A new dating method finally is allowing archaeologists to incorporate rock paintings -- some of the most mysterious and personalized remnants of ancient cultures -- into the tapestry of evidence used to study life in prehistoric times.
“If we are able to date depictions of livestock and material goods associated with incoming groups, we may be able to start unravelling the nature of interactions between groups in this early contact,” says David Pearce, an archaeologist and director of the Rock Art Institute at the University of the Witwatersrand in Johannesburg, South Africa, and a co-author of the latest study.
They lack the high levels of organic material needed to assess a pictograph's age using radiocarbon dating, the standard archaeological technique for more than a half-century.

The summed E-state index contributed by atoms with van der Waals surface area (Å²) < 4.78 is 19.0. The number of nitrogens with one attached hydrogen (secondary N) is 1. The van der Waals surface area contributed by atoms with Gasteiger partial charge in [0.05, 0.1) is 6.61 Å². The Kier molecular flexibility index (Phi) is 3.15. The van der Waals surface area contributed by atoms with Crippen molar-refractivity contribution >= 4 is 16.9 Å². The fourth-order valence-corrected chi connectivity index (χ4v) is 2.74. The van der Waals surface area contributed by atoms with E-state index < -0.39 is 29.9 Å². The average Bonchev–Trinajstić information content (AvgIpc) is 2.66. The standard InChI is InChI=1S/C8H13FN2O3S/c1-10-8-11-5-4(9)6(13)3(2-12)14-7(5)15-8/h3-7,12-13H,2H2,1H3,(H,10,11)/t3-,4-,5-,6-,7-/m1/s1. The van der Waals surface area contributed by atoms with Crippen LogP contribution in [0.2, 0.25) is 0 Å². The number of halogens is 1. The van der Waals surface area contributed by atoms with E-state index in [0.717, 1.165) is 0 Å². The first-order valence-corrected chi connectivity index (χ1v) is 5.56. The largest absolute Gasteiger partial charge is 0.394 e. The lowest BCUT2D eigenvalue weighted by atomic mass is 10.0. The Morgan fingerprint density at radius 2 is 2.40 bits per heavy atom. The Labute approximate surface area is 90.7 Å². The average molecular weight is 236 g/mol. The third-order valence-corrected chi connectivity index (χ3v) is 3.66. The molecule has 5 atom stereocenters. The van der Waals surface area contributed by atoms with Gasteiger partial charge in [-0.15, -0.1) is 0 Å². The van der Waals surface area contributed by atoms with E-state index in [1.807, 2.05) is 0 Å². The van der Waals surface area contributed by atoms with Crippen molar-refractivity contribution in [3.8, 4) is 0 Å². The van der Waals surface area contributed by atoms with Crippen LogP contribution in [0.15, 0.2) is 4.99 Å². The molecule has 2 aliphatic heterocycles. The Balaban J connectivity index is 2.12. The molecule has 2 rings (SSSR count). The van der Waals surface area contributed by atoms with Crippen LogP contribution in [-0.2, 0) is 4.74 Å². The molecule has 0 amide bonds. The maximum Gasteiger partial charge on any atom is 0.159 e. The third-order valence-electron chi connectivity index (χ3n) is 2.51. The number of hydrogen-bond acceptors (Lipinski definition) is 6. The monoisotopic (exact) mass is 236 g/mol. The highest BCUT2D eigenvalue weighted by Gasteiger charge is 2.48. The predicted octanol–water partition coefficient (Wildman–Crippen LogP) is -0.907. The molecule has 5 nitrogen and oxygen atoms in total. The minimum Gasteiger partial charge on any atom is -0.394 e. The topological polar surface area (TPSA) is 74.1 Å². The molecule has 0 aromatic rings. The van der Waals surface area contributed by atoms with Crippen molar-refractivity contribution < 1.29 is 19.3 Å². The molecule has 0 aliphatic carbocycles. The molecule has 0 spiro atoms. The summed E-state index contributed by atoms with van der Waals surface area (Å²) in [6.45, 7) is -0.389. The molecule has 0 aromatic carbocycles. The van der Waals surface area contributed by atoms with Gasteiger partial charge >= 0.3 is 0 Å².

Rowe describes a new, highly sensitive dating method, called accelerator mass spectrometry, that requires only 0.05 milligrams of carbon (the weight of 50 specks of dust).
Many experts had assumed that the black paint used in African pictures was based on manganese compounds and that the rock art would therefore have contained too little carbon to be reliably dated, he says.
As a result, techniques developed in Europe and elsewhere have not previously been applied in Africa.